Article and Reference Links:
“Sernova Announces Collaboration to Advance Therapeutic Cell Pouch Technologies for the Treatment of Hypothyroidism” Sernova Corp. https://mailchi.mp/2d7718709ef6/sernova-press release?fbclid=IwAR3L577HlDX0KJCCIH2naQRdG8497tTFy3kDEL0Gs5wq9uG16_Io4aQ_Xpw. Published 30 Apr. 2019.
Davies, T., (2013). “Is Thyroid Transplantation on the Distant Horizon?” US National Library of Medicine. National Institutes of Health. https://www.ncbi.nlm.nih.gov/pmc/articles/PMC3570830/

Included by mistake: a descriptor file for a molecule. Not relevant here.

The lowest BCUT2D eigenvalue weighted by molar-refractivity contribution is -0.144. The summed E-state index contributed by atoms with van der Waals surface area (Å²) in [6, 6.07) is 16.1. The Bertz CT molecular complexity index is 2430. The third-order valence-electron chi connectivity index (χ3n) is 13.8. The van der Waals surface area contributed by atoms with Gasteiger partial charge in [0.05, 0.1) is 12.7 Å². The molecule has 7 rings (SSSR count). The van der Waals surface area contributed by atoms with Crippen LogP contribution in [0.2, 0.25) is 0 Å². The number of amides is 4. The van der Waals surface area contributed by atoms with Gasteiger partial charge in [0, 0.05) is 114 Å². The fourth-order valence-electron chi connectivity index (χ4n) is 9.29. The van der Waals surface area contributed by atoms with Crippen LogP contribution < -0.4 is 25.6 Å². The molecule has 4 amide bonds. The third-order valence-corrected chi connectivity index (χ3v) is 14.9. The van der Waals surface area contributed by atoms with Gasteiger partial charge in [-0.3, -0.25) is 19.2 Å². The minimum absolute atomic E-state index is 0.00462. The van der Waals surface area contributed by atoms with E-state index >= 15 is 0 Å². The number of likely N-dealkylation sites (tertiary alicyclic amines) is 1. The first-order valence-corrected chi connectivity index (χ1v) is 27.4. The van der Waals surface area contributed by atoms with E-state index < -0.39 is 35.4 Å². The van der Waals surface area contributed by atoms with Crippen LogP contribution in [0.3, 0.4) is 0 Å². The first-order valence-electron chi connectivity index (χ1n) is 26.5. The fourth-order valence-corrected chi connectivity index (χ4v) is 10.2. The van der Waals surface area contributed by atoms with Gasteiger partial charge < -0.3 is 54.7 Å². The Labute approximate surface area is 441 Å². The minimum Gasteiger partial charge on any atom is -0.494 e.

“PAX8 gene- paired box 8” US National Library of Medicine. Genetics Home Reference. https://ghr.nlm.nih.gov/gene/NKX2-1. Published 30 Apr. 2019.
“NKX2-1 gene-NK2 homeobox 1” US National Library of Medicine. Genetics Home Reference. https://ghr.nlm.nih.gov/gene/NKX2-1. Published 30 Apr. 2019.